Our traditional Irish sweaters continue to be created with original Aran stitching, carrying on the world-renowned legacy. With a history stretching back generations, beginning with the protective Aran sweaters that were created for fishermen and other labourers, the Aran Islands are steeped in Irish heritage. Locally known as ‘geansaí’, Aran sweaters continue to be a popular piece of clothing not just in Ireland but around the world.
But how much do you know about the Aran Islands themselves, and why the sweaters hold such significance? Here at The Irish Sweater Mill, we want to take you on a little tour of the Aran Islands so you can understand for yourselves.
3 important little islands
The Aran Islands are located off the west coast of Ireland, in the middle of the Wild Atlantic Way. Standing at the mouth of Galway Bay, they are easily accessible for those who want to visit.
The islands, combined, have a population of around 1300. The inhabitants speak primarily Irish but are also fluent in English. Their chief source of livelihood to this day still includes fishing, farming and now also tourism.
It is said that the first people to populate the islands was around 3000 BC; the islands have been through the Stone Age, Bronze Age and Iron Age, leading up to their modern inhabitants. So what makes these islands so unique?
Characteristics of the Aran Islands
The largest island, Inis Mór (otherwise known as Inishmore) is fast becoming one of the most popular tourist destinations in Ireland. Known for its fascinating monuments from Christian, pre-Christian and Celtic heritage, Inis Mór holds a lot of historical interest.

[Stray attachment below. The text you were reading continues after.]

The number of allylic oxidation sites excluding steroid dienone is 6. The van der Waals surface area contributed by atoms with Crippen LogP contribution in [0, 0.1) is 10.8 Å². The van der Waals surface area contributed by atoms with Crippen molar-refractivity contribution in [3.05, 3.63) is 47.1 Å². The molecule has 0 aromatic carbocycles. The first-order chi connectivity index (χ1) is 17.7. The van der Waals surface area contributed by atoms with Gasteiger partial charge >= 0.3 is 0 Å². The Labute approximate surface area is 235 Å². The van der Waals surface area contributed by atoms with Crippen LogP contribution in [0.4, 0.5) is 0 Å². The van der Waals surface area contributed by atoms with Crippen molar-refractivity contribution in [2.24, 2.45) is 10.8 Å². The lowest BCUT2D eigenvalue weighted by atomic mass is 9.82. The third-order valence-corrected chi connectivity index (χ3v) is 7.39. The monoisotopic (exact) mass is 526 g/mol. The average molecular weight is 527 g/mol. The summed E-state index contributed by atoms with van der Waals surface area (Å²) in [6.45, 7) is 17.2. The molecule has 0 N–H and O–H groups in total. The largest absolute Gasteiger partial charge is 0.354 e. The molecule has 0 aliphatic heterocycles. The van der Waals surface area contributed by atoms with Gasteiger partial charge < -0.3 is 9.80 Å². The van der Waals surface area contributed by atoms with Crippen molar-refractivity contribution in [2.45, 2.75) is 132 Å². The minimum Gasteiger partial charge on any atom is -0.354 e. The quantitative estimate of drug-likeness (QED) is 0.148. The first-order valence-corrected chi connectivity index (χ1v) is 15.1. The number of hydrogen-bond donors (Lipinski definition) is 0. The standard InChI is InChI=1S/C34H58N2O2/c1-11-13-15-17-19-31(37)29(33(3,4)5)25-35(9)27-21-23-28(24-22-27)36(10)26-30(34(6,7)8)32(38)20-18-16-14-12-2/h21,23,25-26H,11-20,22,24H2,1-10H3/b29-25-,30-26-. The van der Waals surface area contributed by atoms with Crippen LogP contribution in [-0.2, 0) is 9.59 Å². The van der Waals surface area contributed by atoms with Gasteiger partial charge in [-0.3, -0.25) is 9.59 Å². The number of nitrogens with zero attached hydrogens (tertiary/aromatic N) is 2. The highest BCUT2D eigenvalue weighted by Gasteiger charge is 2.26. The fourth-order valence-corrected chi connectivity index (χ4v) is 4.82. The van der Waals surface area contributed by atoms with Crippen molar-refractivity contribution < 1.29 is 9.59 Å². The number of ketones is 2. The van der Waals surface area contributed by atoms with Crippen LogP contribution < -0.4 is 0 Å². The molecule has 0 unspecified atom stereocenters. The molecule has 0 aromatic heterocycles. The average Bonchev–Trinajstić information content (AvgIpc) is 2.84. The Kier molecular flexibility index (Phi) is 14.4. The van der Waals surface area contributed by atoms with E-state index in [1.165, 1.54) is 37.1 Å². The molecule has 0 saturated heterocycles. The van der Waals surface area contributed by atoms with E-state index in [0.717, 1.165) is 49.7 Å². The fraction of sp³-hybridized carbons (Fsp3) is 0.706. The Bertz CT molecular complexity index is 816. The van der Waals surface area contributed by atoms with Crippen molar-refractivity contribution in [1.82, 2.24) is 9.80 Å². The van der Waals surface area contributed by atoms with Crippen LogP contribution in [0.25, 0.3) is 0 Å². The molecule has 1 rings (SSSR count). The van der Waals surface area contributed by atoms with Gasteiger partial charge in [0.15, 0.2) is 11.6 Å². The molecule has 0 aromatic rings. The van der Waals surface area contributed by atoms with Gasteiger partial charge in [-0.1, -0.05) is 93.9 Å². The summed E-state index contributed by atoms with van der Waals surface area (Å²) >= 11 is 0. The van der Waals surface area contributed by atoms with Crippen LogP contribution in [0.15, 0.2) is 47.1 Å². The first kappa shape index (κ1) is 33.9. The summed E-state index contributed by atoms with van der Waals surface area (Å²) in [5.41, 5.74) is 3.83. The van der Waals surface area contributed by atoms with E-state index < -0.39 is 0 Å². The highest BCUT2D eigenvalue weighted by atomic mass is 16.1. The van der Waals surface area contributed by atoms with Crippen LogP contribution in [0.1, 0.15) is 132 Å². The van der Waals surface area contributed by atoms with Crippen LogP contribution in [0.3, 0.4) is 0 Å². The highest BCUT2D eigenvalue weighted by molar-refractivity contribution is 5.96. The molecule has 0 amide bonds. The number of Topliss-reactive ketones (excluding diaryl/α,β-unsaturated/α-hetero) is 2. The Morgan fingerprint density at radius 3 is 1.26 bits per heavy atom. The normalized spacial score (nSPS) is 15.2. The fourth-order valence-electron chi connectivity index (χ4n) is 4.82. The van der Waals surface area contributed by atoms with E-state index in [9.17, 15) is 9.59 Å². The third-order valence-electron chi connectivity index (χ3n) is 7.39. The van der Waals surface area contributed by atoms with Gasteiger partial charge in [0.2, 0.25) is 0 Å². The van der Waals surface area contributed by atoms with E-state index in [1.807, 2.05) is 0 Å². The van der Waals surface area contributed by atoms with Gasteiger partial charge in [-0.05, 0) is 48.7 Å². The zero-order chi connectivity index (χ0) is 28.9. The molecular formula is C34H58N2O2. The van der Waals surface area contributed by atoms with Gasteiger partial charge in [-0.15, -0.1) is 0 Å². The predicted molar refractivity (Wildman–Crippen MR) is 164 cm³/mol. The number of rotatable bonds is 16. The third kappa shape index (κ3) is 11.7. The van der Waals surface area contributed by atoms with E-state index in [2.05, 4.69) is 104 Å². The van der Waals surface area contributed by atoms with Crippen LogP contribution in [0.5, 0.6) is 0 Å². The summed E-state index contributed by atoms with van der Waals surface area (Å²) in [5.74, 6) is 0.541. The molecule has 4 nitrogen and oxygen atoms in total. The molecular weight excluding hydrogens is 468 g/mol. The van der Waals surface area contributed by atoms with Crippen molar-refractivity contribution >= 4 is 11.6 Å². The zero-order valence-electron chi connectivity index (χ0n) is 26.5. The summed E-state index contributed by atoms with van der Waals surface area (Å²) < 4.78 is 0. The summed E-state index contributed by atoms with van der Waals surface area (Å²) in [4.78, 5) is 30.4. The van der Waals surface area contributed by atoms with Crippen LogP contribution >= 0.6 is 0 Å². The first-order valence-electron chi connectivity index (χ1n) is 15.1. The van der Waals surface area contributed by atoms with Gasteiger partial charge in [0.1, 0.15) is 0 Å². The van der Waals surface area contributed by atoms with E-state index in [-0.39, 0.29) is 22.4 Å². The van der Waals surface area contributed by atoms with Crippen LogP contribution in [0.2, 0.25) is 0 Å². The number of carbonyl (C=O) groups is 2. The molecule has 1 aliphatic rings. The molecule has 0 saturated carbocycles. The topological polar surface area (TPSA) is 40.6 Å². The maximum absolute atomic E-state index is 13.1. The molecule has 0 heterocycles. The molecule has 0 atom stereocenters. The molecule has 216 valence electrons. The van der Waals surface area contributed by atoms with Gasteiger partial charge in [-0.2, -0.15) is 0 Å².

Inis Mór, along with the other two islands, are incredibly important to modern Irish culture and together they are home to sandy beaches, interesting shorelines and stunning cliffs. Inis Mór is home to Dún Aonghasa, one of the most famous prehistoric forts on the islands.
A slightly smaller island, Inis Meáin or Inishmaan is more of an authentic escape from the modern world. With only a small population of around 200 people, it is a less visited island and so gives you a real Irish experience. With preserved Irish culture and a hilly landscape, it offers beautiful walks and breathtaking views.
Inis Oírr, otherwise known as Inisheer, is the smallest island of the three, at only 3km by 3km. With the feel of an isolated fishing village, it is home to a strong community and a unique rocky landscape.
Visiting the Aran Islands
Visiting these special islands will provide you with a lifetime of memories of Ireland’s worst kept secret. With endless stunning landscape and a traditional way of life, a trip to the Aran Islands wouldn’t be complete with your very own Aran sweater.
Check out our beautiful collection and find your favourite today!